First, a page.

Information security is all about protecting data, so an effective cybersecurity policy has to include app security provisions that protect data generated on user endpoints. That’s easier said than done, however; after all, to secure applications, you have to know what applications your employees are using.
Employees rely on apps for almost every type of task, and they aren’t all using the same types of devices to access these apps. Thanks to the rise of bring-your-own-device (BYOD), the overall mobile workforce and, perhaps most significantly, the growing blur between professional and personal devices, it’s common to use apps and hardware that aren’t authorized by the IT department.
This unauthorized use is known as shadow IT, and it’s a nightmare for those in charge of security. You can’t protect what you don’t know — and endpoint users are unwittingly putting company data at risk every day.
Identifying App Security Perps
According to June 2018 research from Nintex, an intelligent process automation platform, almost two-thirds of employees find that they have broken IT processes within their company. As problems and concerns linger, employees have turned to shadow IT devices to address their own problems.
However, the most surprising finding in this survey may be that the worst culprit of shadow IT use is your own IT staff. That’s right: Sixty percent of the people who are charged to protect your company from rogue application use are those creating app security risks.
Resolving IT Issues
Perhaps because of its overall workload, IT departments are often slow respond to software and application problems. When issues remain unaddressed, employees take matters into their own hands: Forty percent of Nintex’s respondents said they have engaged in shadow IT as a “direct result” of outstanding IT problems.
The benefit of having a strong internal IT staff is that they are your front line for testing new technologies and apps. Unfortunately, technology proficiency doesn’t equal security proficiency, so as they introduce unauthorized devices and apps to the network, they may not immediately recognize the risks or vulnerabilities attached.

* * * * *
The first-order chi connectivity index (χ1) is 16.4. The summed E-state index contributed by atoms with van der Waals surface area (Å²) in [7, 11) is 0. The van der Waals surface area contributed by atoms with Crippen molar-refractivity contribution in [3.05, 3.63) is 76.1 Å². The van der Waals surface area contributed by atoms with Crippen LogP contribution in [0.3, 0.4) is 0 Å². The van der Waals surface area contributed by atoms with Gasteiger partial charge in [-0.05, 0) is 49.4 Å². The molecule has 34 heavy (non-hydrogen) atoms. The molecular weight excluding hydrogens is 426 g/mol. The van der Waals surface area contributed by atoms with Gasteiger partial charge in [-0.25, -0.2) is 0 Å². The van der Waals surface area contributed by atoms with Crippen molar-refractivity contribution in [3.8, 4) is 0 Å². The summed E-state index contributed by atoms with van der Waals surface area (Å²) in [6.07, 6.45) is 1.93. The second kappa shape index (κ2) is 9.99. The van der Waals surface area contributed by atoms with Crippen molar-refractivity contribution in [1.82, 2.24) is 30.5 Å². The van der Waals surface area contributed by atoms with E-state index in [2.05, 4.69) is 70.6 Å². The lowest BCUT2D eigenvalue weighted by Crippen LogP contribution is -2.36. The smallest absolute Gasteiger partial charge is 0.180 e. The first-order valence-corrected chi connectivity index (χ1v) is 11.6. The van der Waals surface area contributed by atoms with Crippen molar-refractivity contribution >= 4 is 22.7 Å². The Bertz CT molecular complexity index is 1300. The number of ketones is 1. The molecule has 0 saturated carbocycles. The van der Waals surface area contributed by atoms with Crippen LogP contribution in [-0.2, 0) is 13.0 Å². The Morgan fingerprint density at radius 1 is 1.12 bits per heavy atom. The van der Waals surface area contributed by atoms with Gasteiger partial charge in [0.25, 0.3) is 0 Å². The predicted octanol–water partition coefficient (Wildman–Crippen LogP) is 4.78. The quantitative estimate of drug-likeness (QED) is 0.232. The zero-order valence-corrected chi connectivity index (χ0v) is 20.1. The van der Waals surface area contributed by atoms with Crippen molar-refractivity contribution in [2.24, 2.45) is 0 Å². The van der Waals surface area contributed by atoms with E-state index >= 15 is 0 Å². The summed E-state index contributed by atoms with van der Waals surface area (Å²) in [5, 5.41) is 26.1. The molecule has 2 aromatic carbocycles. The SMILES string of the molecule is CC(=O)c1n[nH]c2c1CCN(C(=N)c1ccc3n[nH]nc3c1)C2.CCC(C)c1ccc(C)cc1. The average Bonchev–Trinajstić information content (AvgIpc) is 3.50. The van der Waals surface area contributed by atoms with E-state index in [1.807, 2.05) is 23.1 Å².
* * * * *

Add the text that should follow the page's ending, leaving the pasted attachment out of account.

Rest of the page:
Nor is it always current employees that are a threat. One of the most commonly broken IT processes involves the information access of former employees, something that one in five survey respondents cited as an issue in their company. If those former employees engaged in shadow IT, they may still have corporate data stored on their devices or apps. Because they were using unsanctioned endpoints, neither IT nor leadership has any idea what might be out there, unprotected and at risk of becoming breached.
Why do network and application questions and concerns linger? Often, IT staff are the victims of a broken system. Their own bosses may be dropping the ball when it comes to accountability. We expect our IT staff to oversee any system problems because the “computer guys” are the company face of technology solutions.
However, these same computer guys may face obstacles the rest of the company doesn’t see — budget restraints, tasks unrelated to their formal job duties, understaffing and more. More accountability for unresolved IT issues needs to be directed by those in C-level positions, including more input from the chief information security officer (CISO) to better address app security and shadow IT threats. The CISO should be the voice of security reason within the company, including the dangers of using unauthorized software.
Protecting From Shadow IT
The use of unauthorized apps and devices opens an organization to any number of problems, from basic process efficiency to serious security threats. Unsanctioned devices and software can jam bandwidth, decreasing employee productivity. It can lead to data breaches or theft, which could cost millions of dollars in lost business or fines should an organization fail to satisfy the General Data Protection Regulation (GDPR) compliance from the European Union (EU) or other industry and government regulations. This can also result in the loss of certifications and licenses.
Addressing shadow IT and device security should start at the top. Leadership should take more responsibility for network security and provide IT the support it needs to respond more quickly to broken processes. The use of unsanctioned software and devices should be monitored by someone outside of IT — such as a C-level executive like the chief information officer (CIO) or CISO, security team or managed service provider — and IT should then be encouraged to set an example by endorsing and enforcing authorized device and app use. This way, the ownership of proprietary data security will trickle down and calcify into the entire organizational structure, rather than straining uphill toward success.
At the same time, IT deserves the leeway to introduce new technologies into the company through authorized policy. With that line between personal and business devices increasingly unclear, it is easy for shadow IT to sneak past the network checkpoints. But by not having a plan in place and not requiring quicker response times, shadow IT can end up causing a lot of damage.